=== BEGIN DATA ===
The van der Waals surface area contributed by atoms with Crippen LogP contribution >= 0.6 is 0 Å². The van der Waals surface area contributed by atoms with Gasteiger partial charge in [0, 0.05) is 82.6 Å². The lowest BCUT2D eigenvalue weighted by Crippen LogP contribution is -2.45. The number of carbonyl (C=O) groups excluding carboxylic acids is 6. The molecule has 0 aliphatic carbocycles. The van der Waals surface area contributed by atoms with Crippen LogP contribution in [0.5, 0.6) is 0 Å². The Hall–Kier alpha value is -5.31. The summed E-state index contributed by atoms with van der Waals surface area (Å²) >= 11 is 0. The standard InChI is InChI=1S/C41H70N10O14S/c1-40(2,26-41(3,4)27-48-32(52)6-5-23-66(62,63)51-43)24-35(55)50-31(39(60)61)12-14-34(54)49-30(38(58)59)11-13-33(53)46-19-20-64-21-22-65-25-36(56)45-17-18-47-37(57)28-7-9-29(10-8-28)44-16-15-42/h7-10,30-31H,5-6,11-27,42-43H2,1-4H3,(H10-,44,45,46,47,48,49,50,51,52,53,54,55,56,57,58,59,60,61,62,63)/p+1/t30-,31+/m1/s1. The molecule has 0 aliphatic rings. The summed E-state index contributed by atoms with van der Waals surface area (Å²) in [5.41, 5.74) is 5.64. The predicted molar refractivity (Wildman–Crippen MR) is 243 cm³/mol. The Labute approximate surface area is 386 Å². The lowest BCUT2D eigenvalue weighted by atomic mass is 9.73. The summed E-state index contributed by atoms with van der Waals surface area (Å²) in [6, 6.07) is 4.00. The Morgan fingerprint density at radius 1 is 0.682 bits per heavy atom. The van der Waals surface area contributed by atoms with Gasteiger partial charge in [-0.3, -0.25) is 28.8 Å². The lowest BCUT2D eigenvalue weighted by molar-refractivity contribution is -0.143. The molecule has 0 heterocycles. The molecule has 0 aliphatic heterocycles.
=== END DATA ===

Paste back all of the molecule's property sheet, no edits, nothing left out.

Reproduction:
The van der Waals surface area contributed by atoms with Crippen LogP contribution >= 0.6 is 0 Å². The van der Waals surface area contributed by atoms with Gasteiger partial charge in [0, 0.05) is 82.6 Å². The lowest BCUT2D eigenvalue weighted by Crippen LogP contribution is -2.45. The number of carbonyl (C=O) groups excluding carboxylic acids is 6. The molecule has 0 aliphatic carbocycles. The van der Waals surface area contributed by atoms with Crippen LogP contribution in [0.5, 0.6) is 0 Å². The Hall–Kier alpha value is -5.31. The summed E-state index contributed by atoms with van der Waals surface area (Å²) >= 11 is 0. The standard InChI is InChI=1S/C41H70N10O14S/c1-40(2,26-41(3,4)27-48-32(52)6-5-23-66(62,63)51-43)24-35(55)50-31(39(60)61)12-14-34(54)49-30(38(58)59)11-13-33(53)46-19-20-64-21-22-65-25-36(56)45-17-18-47-37(57)28-7-9-29(10-8-28)44-16-15-42/h7-10,30-31H,5-6,11-27,42-43H2,1-4H3,(H10-,44,45,46,47,48,49,50,51,52,53,54,55,56,57,58,59,60,61,62,63)/p+1/t30-,31+/m1/s1. The molecule has 0 aliphatic rings. The summed E-state index contributed by atoms with van der Waals surface area (Å²) in [5.41, 5.74) is 5.64. The predicted molar refractivity (Wildman–Crippen MR) is 243 cm³/mol. The Labute approximate surface area is 386 Å². The lowest BCUT2D eigenvalue weighted by atomic mass is 9.73. The summed E-state index contributed by atoms with van der Waals surface area (Å²) in [6, 6.07) is 4.00. The Morgan fingerprint density at radius 1 is 0.682 bits per heavy atom. The van der Waals surface area contributed by atoms with Gasteiger partial charge in [-0.3, -0.25) is 28.8 Å². The lowest BCUT2D eigenvalue weighted by molar-refractivity contribution is -0.143. The molecule has 0 heterocycles. The molecule has 0 aliphatic heterocycles.